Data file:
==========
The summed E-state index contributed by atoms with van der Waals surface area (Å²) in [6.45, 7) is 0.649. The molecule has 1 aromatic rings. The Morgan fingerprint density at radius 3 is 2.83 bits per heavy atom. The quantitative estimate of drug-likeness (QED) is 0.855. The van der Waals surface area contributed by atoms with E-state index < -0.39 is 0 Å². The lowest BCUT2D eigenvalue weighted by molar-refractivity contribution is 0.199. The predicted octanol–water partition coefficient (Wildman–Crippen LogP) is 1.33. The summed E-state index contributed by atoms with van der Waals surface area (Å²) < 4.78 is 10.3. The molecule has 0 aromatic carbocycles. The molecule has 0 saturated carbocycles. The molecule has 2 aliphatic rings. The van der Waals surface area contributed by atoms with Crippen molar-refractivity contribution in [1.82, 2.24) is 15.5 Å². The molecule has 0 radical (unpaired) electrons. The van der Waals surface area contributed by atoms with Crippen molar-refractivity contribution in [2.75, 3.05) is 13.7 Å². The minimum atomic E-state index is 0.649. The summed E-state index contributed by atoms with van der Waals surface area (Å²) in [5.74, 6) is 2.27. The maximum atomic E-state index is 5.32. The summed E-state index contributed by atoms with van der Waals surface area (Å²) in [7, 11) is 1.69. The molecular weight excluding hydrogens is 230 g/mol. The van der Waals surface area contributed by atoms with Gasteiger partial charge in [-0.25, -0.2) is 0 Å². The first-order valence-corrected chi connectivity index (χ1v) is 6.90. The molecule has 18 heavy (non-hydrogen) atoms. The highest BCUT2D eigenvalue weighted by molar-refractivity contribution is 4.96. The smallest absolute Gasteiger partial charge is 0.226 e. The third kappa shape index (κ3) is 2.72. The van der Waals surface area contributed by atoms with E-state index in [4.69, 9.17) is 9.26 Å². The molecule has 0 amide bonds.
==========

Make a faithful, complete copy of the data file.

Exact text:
The summed E-state index contributed by atoms with van der Waals surface area (Å²) in [6.45, 7) is 0.649. The molecule has 1 aromatic rings. The Morgan fingerprint density at radius 3 is 2.83 bits per heavy atom. The quantitative estimate of drug-likeness (QED) is 0.855. The van der Waals surface area contributed by atoms with E-state index < -0.39 is 0 Å². The lowest BCUT2D eigenvalue weighted by molar-refractivity contribution is 0.199. The predicted octanol–water partition coefficient (Wildman–Crippen LogP) is 1.33. The summed E-state index contributed by atoms with van der Waals surface area (Å²) < 4.78 is 10.3. The molecule has 0 aromatic carbocycles. The molecule has 0 saturated carbocycles. The molecule has 2 aliphatic rings. The van der Waals surface area contributed by atoms with Crippen molar-refractivity contribution in [1.82, 2.24) is 15.5 Å². The molecule has 0 radical (unpaired) electrons. The van der Waals surface area contributed by atoms with Crippen molar-refractivity contribution in [2.75, 3.05) is 13.7 Å². The minimum atomic E-state index is 0.649. The summed E-state index contributed by atoms with van der Waals surface area (Å²) in [5.74, 6) is 2.27. The maximum atomic E-state index is 5.32. The summed E-state index contributed by atoms with van der Waals surface area (Å²) in [7, 11) is 1.69. The molecular weight excluding hydrogens is 230 g/mol. The van der Waals surface area contributed by atoms with Gasteiger partial charge in [-0.25, -0.2) is 0 Å². The first-order valence-corrected chi connectivity index (χ1v) is 6.90. The molecule has 18 heavy (non-hydrogen) atoms. The highest BCUT2D eigenvalue weighted by molar-refractivity contribution is 4.96. The smallest absolute Gasteiger partial charge is 0.226 e. The third kappa shape index (κ3) is 2.72. The van der Waals surface area contributed by atoms with E-state index in [4.69, 9.17) is 9.26 Å². The molecule has 0 amide bonds.